Gaia (interdisciplinary sculpture)
Posted 04.01.11 by mica communications
Participating in Art Basel Miami Beach, being written up in The New York Times (multiple times), and exhibiting worldwide are career achievements any artist would be proud of. Called an "artist-of-the-moment" three years ago by The New York Times, graduating senior and street artist Gaia is proving his moment is not fleeting.
Gaia, who became an interdisciplinary sculpture major to pursue his passion for theory, wants his audience to find his works beautifully stunning, yet appreciate them on a deeper level. His alias is the name of the Earth goddess in Greek mythology, and his half-human-half-animal subjects come from his generation's frustration of feeling bound to globalization and the awareness that Earth is in a precarious state.
His recent projects address problems of poverty and segregation. In these works, Gaia places architectural figures that have shaped a city landscape back onto the surfaces they designed, along with quotes explaining the reasoning behind their urban plans. "Robert Moses, the preeminent power broker of New York and propagator of modernist design, is superimposed back onto Route 40, and Baltimore's James Rouse, the innovator of American downtown reinvigoration, is installed onto the Waverly development, one of the first urban renewal sites in America," Gaia said of two of his Baltimore projects. "Such street pieces are intended to reanimate the past while revealing the infrastructures and policies of urban planning, and identifying who is responsible for these invisible forces."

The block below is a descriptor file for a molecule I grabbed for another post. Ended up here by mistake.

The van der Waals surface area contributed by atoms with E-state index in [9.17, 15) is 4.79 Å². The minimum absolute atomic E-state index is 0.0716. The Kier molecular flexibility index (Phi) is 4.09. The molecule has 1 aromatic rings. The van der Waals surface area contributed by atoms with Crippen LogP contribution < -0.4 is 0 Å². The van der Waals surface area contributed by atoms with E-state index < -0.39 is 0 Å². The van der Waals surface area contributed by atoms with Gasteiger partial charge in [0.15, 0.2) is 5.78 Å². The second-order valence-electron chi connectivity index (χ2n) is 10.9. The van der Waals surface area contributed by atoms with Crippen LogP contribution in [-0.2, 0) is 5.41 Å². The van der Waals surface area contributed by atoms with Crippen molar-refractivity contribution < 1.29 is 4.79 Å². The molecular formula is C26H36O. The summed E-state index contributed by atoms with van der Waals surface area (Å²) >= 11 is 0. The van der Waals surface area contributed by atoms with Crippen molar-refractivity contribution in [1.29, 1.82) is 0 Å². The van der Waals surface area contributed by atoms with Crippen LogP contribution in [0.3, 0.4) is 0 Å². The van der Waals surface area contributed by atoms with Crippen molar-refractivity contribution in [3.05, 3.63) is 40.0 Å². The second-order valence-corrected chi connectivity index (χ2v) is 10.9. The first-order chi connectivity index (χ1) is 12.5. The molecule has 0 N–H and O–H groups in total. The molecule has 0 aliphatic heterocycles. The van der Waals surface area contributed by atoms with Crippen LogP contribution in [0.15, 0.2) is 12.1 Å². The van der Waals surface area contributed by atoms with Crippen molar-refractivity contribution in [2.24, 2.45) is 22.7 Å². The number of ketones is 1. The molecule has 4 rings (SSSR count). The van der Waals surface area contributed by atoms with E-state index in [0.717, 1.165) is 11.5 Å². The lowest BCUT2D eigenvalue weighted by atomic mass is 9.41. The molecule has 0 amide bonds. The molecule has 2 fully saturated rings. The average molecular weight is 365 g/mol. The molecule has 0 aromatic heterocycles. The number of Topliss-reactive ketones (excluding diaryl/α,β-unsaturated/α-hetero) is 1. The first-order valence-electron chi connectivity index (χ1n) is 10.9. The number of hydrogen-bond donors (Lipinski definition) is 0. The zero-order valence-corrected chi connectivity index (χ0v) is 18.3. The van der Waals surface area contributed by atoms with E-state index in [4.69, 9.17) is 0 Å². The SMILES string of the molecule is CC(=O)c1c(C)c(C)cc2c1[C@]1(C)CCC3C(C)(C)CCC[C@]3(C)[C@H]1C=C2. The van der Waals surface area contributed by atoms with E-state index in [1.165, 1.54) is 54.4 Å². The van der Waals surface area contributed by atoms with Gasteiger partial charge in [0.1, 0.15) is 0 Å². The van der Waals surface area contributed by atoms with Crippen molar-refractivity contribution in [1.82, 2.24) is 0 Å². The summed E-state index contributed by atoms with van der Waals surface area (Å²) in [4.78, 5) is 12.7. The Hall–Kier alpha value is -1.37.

These works are part of a series called The Legacy Project, which are included in Baltimore: Open City, an initiative by this year's Exhibition Development Seminar that examines Baltimore's status as an equitable city. He recently won the prestigious SGCI 2011 Undergraduate Fellowship Award-which honors individuals who exhibit outstanding promise in the fine art practice of printmaking--for The Legacy Project, offering him a stipend to continue the project.
In an Urbanite cover story about Gaia's work, Martine Irvine of Irvine Contemporary gallery in Washington, D.C.--which has hosted several exhibitions of Gaia's work--said street art is "about how the work speaks in the living context of the city. As an art form, I think it's one of the most important stories of our times. ... The best of these artists are doing something really important, innovative, and changing the whole visual landscape of cities."
Exhibiting extensively, both in prestigious galleries as well as on the street, the artist has shown work across the country and the world--including in New York; San Francisco; Washington, D.C.; Los Angeles; London; and Seoul, Korea--and has been included in the anthology Beyond the Street: The 100 Leading Figures in Urban Art. Gaia, who works and lives in Brooklyn, New York and Baltimore, will continue to apply for exhibits and create work after Commencement.
Even though Gaia will be graduating this spring, he won't forget about his soon-to-be alma mater anytime in the near future. "It's not really possible for me to imagine my work without the influence of MICA, considering it has been the place that I have formatively grown as an artist," he said.
Photo captions (from top down): Rooster Messenger Cradling the Head of John the Baptist; Headshot of Gaia (photo by Marshall Clarke); The Legacy Project: James Rouse Side Profile.
Gaia has won SGC International's 2011 Undergraduate Fellowship Award, which honors individuals who exhibit outstanding promise in the fine art practice of printmaking.